This book was published at the same time as Matheson's most enduring monument, his hymn 'O Love that Wilt not let me go'. The words are famous:
O Love that wilt not let me go,
I rest my weary soul in thee;
I give thee back the life I owe,
That in thine ocean depths its flow
May richer, fuller be.

O light that foll’west all my way,
I yield my flick’ring torch to thee;
My heart restores its borrowed ray,
That in thy sunshine’s blaze its day
May brighter, fairer be.

O Joy that seekest me through pain,
I cannot close my heart to thee;
I trace the rainbow through the rain,
And feel the promise is not vain,
That morn shall tearless be.

O Cross that liftest up my head,
I dare not ask to fly from thee;
I lay in dust life’s glory dead,
And from the ground there blossoms red
Life that shall endless be.

Matheson describes the circumstances of his writing thus:
"My hymn was composed in the manse of Innellan on the evening of 6th June 1882. I was at that time alone. It was the day of my sister's marriage, and the rest of the family were staying over night in Glasgow. Something had happened to me, which was known only to myself, and which caused me the most severe mental suffering. The hymn was the fruit of that suffering. It was the quickest bit of work I ever did in my life. I had the impression rather of having it dictated to me by some inward voice than of working it out myself. I am quite sure that the whole work was completed in five minutes, and equally sure that it never received at my hands any retouching or correction. The Hymnal Committee of the Church of Scotland desired the change of one word. I had written originally 'I climbed the rainbow in the rain.' They objected to the word 'climb' and I put 'trace.'"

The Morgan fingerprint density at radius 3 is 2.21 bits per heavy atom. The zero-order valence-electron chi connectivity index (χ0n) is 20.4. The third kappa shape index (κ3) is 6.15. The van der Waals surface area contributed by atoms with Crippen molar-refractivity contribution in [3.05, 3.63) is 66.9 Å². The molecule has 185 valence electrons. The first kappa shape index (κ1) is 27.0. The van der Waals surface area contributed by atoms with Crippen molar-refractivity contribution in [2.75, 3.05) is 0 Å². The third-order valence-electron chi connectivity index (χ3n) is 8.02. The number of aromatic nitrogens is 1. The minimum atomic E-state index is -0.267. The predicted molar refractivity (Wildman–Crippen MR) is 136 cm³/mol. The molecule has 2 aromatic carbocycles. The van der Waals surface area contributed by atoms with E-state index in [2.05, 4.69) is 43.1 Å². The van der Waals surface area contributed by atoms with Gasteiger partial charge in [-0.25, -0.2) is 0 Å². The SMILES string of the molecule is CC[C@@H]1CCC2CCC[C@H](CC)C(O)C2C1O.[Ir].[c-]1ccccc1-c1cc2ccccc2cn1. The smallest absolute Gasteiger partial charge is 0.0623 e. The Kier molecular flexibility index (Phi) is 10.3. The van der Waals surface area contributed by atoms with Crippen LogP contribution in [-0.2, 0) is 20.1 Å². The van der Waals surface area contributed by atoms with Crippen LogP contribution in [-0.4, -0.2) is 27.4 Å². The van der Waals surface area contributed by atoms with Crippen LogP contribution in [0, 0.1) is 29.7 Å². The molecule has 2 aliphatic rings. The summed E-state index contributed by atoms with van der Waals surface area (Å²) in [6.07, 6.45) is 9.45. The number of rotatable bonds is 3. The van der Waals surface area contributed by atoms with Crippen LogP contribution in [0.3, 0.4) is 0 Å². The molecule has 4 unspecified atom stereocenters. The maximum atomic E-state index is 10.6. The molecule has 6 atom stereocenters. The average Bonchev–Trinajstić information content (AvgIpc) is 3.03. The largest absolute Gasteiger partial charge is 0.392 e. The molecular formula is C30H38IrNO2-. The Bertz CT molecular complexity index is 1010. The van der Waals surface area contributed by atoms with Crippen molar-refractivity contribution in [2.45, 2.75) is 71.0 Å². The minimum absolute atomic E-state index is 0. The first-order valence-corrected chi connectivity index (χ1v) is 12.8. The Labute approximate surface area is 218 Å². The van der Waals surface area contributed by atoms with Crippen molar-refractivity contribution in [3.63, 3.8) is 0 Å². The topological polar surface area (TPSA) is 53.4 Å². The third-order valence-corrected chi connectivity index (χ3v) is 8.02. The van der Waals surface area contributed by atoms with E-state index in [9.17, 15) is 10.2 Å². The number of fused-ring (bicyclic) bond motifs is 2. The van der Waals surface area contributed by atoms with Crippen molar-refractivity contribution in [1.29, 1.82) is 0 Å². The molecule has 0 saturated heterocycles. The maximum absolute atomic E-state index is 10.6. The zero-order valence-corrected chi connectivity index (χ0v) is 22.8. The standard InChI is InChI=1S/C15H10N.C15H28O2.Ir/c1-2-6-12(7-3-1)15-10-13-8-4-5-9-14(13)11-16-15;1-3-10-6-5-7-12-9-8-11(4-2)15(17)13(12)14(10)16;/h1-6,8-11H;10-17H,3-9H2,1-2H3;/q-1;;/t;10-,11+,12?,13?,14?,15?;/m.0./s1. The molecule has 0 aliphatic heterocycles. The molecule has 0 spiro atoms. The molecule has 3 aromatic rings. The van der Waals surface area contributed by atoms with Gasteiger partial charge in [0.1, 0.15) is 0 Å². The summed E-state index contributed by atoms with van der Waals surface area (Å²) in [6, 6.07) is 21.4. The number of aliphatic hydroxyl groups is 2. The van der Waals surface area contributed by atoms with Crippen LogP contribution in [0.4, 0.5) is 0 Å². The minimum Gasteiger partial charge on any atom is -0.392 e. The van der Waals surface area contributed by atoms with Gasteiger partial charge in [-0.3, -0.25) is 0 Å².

Next time, God willing, we shall have more to say about Matheson the hymn-writer.


Wednesday, January 14, 2009

'The Divine Spiration of Scripture' - Review. Part 3

We saw in part two of this review that McGowan's book has a number of troubling points. In this article I shall show how McGowan's rejection of the doctrine of inerrancy is unnecessary and deeply troubling.

3. Should we get rid of Inerrancy?

In this book Mcgowan's main challenge to the Evangelical doctrine of Scripture is that we should not only stop using the term 'Inerrancy', but that we should also reject the doctrine that it describes.
"Inerrancy is not a biblical doctrine but rather an implication of 'inspiration', based on an unsubstantiated (and somewhat presumptuous) view of what God could and could not do." (p. 209)
To summarise, McGowan says that the evangelical doctrine of inerrancy is rationalistic, unbiblical and presumptuous. It is putting God in a box, if you like. Inerrancy, in his opinion, “underestimates God and undermines the significance of the human authors of Scripture” (p. 114)

This is not to say that McGowan is arguing for the view of Rogers and McKim, that the Bible definitely contains errors, rather he argues for an agnosticism on this point. His position is that we cannot know a priori that there are no errors in the Bible, all we can say is that we have not found any. He prefers the term 'infallibility' to 'inerrancy', and time and again he echoes James Denney by applying this infallibility to the purposes, rather than the text, of Scripture. For example, on page 20 he writes:
"The Scriptures do not deceive us and infallibly achieve the purpose for which God has given them."